But there’s other ways Kristoff can contribute; he’s such, such a complex character. He fits better with the Arendelle soldiers who are skeptical about magic, just as he was once skeptical about love. You could also meld Ryder with Mattias into one character: make them/him very stoic and distant at first, being the king's guard, like Kristoff initially was in F1. But Mattias loves reindeer too, and Kristoff can use that bond between man and reindeer to show Mattias his love for Anna, and by extension, the love Arendelle should have for Northuldria.

4. Deaths

The deaths could have been set-up better. Olaf’s was okay, because from the very first movie it was a forefront problem that he melts under heat, and the false safety in the start of the second that Olaf now had permafrost. In fact, Olaf’s death gave good weight to Anna’s character. Only suggestion is to show in the beginning when Elsa awakens the spirits, she could lose her powers for a moment — and Olaf could start to fade — but he recovers as her powers come back. Then there's the ever-looming threat and the setup where the audience knows, if Elsa dies then Olaf dies. That way, when Olaf's time comes, it's not as sudden. But that’s no big deal.

What bothered me more was how Elsa’s death was (not) foreshadowed. You’ve got the “not too far or you’ll be drowned”, and a reminder again with Honeymaron about warnings. For others it’s okay, but in my first viewing, I didn’t get that complete emotional payoff. Set-ups to deaths are like prophecies of doom. First, all that can’t be the only foreshadowing for a major death. Second, if anything, it led me to believe she would drown in water.

I have to compare Elsa’s death with Anna’s death in the first movie: we knew Anna was always in danger of getting frozen™, and we’ve seen it nearly happened at the start of the movie when they were children. All throughout Frozen 1, we hear the trolls explain (to us) very specifically, twice. At least both deaths were fitting for their character arcs. What if, for Elsa's death in Frozen II, the deeper Elsa went into Ahtohallan, the more she loses her magic (shown by how she can't make ice constructs anymore), and the more she paradoxically feels cold. If anything, it makes her sacrifice to find the truth even heavier because she gets to deliberate for a long time that she must pay the price for it.

5. Avatar Elsa

Nitpicking: the whole Avatar-Elsa-master-of-all-four-elements is not really touched on and is distracting at best. Just keep it simpla la and have only one water spirit because it relates to Elsa's ice and the whole water-is-memory and we see Elsa memory/water-bending and it makes sense. The other spirits can just be just normal Forest creatures who are angy. We still see the plot reveal of Elsa's-power-is-from-the-forest from a mile away — we don't need a hint that requires a whole I'm-the-fifth-element and other things to be part of the lore. We could still fit in a post credits where some girl in some other kingdom wakes up bending fire or smthn.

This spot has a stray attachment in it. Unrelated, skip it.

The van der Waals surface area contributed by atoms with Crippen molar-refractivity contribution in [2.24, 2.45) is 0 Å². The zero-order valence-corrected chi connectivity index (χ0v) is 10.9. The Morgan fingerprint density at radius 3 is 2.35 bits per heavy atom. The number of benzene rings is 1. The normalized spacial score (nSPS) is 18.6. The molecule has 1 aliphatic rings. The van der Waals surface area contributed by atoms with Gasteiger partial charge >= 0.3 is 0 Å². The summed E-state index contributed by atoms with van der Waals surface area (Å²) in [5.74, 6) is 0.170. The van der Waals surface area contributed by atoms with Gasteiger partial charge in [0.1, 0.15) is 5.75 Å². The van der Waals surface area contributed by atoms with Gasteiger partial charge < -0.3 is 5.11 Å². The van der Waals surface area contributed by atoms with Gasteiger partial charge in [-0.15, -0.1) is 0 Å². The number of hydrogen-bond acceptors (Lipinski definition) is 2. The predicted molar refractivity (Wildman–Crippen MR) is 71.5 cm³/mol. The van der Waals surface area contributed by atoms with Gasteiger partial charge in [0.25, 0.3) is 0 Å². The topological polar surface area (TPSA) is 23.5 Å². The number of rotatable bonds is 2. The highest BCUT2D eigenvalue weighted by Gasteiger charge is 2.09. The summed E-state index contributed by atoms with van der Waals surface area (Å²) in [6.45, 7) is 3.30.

Things I Liked ❤️

1. Matured Character Development

One moment that hit me was near the start after Elsa walked out of charades and into her room; Anna knocked on her door and Elsa said “Come in,” which says a LOT, in the context of the first movie.

Our ever-optimistic Anna was broken down all the way to barebones and she’s tested for who she really is, and Olaf became “sadder and wiser”, finally going through what all snowmen have to.

They’ve learnt in the first movie how you can’t simply throw your heart around to anyone; they’ve learnt that love is free but comes at the greatest cost. Now they have to learn what happens when seasons change and all is lost.

2. Mature and Dark

I mean, don’t have grim for the sake of grim; but for a sequel whose predecessor was aimed at a young audience, they were willing to express mainly about loss and change and grief. Death of childhood figure (reminiscent of Bing Bong’s death from Inside Out) hit hard, that one. Olaf’s death was real, and meaningful. We jump from Anna cradling Olaf, to a wide shot of the forest, and then back to the cave, Anna’s arms now empty. That was good.

Then there’s war crimes and national secrets. on the one hand it feels a little too big-scale, but they do run a kingdom now.

3. Very Different Theme

I was really confused at first at how different the themes of Frozen 1 line up with that of Frozen 2. I had many expectations and theories for sure, based off what has been established, like something about the theme of love vs. fear in family. Sequels need to develop the themes of the prior movie, with varying success across Kung Fu Panda, Toy Story, Wreck-it-Ralph, HTTYD, all the direct-to-video Disney films etc. Some stories just rehash the old theme with the same characyters going through the same character arcs. Other stories go off the opposite extreme deep end, cancelling out whatever they tried to say from the first movie.

But coming in, the first two songs set the tone and theme of change and truth in love. I had to drop everything I thought I knew (heh, which is what one of the movie’s messages) and just let myself enjoy the movie. Which was good, otherwise I would’ve been too intellectual all the way through.

And now in hindsight… the themes do relate strongly to the original, a development of he original, even — while still standing very apart on their own. I could never have predicted how it would develop. It’s not clear at first, but it’s a very tight, waterproof choice of theme.

4. Visuals

Interesting camera action/perspectives. The colours were really bold and vibrant. Orange landscape to contrast deep blue water and bright blue ice. Purple to represent fire, and also royalty. Costuming was a really nice change from the first movie too, which helped me to acclimatise to the new themes. There was this post on the significance of characters’ costuming, which was purposeful.

5. Musical motifs

There were familiar musical and thematic motifs from the first movie, even if I wished they were more frequent and apparent. In just Some Things Never Change alone, you could hear parts of First Time in Forever (both songs mirror each other). The intro of Into The Unknown seems like a reordered and minor key-ed intro of Do You Want To Build A Snowman. Olaf melting, being frozen, Vuelie (From “Frozen”/Score). But this level of familiarity is probably a good thing was probably a conscious choice to not milk the nostalgia of the former hit as sequels are prone to do. They were similar but not repetitive. There was lots of new ground.

6. Self-awareness

Okay Olaf and his recaps and Samantha was pretty funny tbh. Other than Kristoff’s interactions with Anna, the movie’s comedy is great. A lot of self-referencing, which I enjoyed as a whole.